What if you could bypass resistance to change by designing nudges into your change?
And what if you could make it easier for people to change?
These questions are ones that crop up time and again in different forms. Often with the underlying assumption that resistance to change is natural. And that change is hard.
We often get asked these types of questions by our clients and whilst the answer isn’t straightforward, there are some steps we can take that move us from the domain of change expert to choice architect.
You may have heard of the term Nudge but perhaps not so familiar with the term choice architecture. Both terms relate to the field of economic science called behavioural science.
Richard Thaler and Cass Sunstein created the term ‘nudges’ to describe what happens when we “steer behaviour without overloading the brain or direct coercion”.
In their book of the same name, Nudges they explore the psychological. cognitive, cultural and social factors that influence our decision making. Without getting too nerdy, classical economic theory suggests that humans act rationally in their own best interests. As we know, this isn’t always the case – particularly when we apply the lens of cognitive biases into the mix.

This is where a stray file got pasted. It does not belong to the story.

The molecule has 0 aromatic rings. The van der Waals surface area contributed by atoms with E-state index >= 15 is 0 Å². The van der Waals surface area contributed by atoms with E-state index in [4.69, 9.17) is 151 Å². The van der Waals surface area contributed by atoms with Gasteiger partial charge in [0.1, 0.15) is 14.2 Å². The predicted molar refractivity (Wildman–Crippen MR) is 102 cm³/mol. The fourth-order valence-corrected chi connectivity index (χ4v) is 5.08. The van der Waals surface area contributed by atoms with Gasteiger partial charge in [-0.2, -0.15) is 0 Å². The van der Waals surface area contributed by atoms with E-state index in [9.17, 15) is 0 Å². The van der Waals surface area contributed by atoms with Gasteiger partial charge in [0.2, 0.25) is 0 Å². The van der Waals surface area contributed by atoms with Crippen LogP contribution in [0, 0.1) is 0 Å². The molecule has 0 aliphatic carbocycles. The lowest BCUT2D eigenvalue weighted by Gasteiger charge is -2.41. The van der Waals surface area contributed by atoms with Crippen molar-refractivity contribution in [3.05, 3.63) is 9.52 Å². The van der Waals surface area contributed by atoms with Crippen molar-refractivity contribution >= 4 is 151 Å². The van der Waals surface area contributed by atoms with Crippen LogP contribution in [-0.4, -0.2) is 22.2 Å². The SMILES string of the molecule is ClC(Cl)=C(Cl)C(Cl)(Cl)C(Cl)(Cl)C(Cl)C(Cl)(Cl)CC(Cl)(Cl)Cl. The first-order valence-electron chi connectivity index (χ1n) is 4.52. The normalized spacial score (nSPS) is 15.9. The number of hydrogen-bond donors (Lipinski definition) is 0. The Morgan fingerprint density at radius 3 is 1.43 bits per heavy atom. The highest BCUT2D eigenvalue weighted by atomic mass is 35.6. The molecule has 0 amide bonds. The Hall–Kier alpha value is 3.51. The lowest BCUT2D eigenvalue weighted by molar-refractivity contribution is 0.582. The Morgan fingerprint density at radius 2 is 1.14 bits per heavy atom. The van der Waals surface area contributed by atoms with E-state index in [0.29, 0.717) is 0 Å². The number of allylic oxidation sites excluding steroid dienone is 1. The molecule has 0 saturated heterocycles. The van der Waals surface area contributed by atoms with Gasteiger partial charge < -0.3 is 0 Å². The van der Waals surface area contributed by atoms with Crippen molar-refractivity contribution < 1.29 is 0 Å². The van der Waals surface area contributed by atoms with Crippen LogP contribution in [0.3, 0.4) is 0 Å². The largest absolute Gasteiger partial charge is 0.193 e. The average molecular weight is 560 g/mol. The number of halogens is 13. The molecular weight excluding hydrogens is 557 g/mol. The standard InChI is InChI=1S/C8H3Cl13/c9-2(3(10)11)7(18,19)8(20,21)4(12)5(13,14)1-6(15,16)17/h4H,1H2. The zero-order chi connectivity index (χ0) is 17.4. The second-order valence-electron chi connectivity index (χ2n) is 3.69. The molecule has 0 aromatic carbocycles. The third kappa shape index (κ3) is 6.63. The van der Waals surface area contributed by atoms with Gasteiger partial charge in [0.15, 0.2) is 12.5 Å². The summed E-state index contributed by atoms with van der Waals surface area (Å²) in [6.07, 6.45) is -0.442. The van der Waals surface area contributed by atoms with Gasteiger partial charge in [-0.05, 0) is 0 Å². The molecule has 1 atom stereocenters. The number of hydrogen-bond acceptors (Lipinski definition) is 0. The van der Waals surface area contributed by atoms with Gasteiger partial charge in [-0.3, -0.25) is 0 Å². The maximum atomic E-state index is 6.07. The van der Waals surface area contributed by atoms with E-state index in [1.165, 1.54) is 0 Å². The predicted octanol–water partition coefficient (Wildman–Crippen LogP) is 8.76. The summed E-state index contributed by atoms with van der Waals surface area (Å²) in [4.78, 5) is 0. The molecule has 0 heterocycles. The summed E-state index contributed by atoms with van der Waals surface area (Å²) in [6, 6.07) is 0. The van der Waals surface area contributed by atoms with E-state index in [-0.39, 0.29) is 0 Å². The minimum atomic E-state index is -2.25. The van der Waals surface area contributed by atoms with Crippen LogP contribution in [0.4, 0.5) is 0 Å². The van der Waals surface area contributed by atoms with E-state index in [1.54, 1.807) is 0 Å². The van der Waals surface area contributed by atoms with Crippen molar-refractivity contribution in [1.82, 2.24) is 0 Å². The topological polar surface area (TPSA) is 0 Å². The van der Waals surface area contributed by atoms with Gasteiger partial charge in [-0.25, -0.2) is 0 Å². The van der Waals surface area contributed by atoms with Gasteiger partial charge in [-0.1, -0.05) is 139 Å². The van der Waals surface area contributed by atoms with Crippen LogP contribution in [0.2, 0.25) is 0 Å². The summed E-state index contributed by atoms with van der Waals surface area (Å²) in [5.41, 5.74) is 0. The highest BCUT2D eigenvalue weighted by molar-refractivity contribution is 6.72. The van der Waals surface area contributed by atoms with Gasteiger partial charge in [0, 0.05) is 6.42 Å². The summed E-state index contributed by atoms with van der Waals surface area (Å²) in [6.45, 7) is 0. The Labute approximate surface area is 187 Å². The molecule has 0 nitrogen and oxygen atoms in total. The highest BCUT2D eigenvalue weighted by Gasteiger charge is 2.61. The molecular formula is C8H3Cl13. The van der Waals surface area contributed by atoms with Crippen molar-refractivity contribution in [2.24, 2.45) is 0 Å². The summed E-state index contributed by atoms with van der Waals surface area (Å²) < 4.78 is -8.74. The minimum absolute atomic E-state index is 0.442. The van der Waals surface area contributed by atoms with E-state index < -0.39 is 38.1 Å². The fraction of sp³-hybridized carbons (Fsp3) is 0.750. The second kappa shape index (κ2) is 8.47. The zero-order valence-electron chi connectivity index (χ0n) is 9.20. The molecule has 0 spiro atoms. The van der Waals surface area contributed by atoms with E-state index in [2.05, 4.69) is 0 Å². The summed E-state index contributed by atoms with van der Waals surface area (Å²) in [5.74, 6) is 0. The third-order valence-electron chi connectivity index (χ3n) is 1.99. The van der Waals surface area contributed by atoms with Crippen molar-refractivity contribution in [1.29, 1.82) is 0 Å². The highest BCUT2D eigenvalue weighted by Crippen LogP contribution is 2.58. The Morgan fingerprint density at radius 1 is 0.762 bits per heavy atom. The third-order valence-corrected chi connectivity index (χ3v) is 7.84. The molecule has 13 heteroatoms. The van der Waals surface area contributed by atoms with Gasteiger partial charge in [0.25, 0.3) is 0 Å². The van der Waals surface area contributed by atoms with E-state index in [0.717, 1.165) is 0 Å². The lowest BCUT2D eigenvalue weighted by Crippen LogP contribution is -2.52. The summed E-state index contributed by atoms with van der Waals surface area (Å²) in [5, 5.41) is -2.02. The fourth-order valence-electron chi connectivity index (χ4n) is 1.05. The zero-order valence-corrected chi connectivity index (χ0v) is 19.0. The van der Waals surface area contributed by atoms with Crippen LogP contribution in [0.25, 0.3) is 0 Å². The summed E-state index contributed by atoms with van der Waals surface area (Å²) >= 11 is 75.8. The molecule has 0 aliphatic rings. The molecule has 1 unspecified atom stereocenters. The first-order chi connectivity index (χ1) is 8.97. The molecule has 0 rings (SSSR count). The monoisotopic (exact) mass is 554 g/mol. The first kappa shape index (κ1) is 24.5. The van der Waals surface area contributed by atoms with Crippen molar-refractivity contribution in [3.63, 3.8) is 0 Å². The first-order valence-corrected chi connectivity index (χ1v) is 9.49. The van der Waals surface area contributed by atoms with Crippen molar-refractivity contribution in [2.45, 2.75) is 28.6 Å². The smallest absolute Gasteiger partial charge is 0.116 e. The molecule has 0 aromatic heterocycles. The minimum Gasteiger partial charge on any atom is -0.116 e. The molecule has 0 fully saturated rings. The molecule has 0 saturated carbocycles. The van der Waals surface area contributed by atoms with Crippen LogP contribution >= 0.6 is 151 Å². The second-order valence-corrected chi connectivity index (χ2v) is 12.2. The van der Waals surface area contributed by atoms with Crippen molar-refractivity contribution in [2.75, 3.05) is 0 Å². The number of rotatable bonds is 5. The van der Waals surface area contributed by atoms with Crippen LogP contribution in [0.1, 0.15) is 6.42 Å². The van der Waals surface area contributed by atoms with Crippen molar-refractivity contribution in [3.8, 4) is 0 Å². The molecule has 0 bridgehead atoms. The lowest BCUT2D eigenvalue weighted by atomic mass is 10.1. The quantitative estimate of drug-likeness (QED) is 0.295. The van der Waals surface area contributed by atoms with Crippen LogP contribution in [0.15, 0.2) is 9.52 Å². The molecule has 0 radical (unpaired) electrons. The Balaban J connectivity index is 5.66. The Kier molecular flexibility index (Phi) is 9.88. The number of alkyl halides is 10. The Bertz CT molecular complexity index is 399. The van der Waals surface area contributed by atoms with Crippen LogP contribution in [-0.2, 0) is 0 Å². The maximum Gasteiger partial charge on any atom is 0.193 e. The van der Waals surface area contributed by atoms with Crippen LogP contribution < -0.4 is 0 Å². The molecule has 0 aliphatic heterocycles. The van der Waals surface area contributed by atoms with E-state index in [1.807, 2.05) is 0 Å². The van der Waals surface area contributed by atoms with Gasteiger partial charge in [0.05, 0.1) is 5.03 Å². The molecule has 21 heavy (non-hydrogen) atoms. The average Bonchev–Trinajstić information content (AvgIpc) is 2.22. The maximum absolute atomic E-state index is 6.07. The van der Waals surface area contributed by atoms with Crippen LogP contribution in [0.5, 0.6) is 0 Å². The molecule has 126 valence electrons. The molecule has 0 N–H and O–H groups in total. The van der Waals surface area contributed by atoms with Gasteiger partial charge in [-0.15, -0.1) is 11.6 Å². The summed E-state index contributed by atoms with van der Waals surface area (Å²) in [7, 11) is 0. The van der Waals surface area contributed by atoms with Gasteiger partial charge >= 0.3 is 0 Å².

So what does all of this do for us when we’re involved in organisations going through change?
Default – No thinking involved!
One of the ways of steering behaviour is through a choice called the default option. You will already be familiar with this without even realising that’s what it is. Technology uses this choice architecture frequently. For example, last year I bought a new Microsoft Surface Pro – when I turned it on, there were default settings for the look and sounds. I didn’t have to start from scratch, but I could change the settings if I wished. (Although I still haven’t worked out how to turn off the annoying sounds letting me know every time someone updates Facebook!)
This option is one I have used many times – even before I knew about nudges! Many years ago, as an HR Manager, I was managing a project for harmonising terms and conditions of employment. We used the default – opt out. In other words, we worked on the assumption that everyone would opt in. People could opt out if they wished. Interestingly, even though there were many conversations, no one opted out.
In the table below there are three simple forms of the default option to get you thinking about what you could do in your change programme. The default option you choose depends on the behaviour you’re looking to steer. So, if you want people to try out the beta version of new software you would use that as the default option. People would actively have to choose to stay on the old software.
|Beta testing new software
|Configuring a dashboard
|Switch on/switch off
|Terms and Conditions
|opt in/opt out
We’d love to hear what you do with this and whether you’re already using choice architecture in your change programme.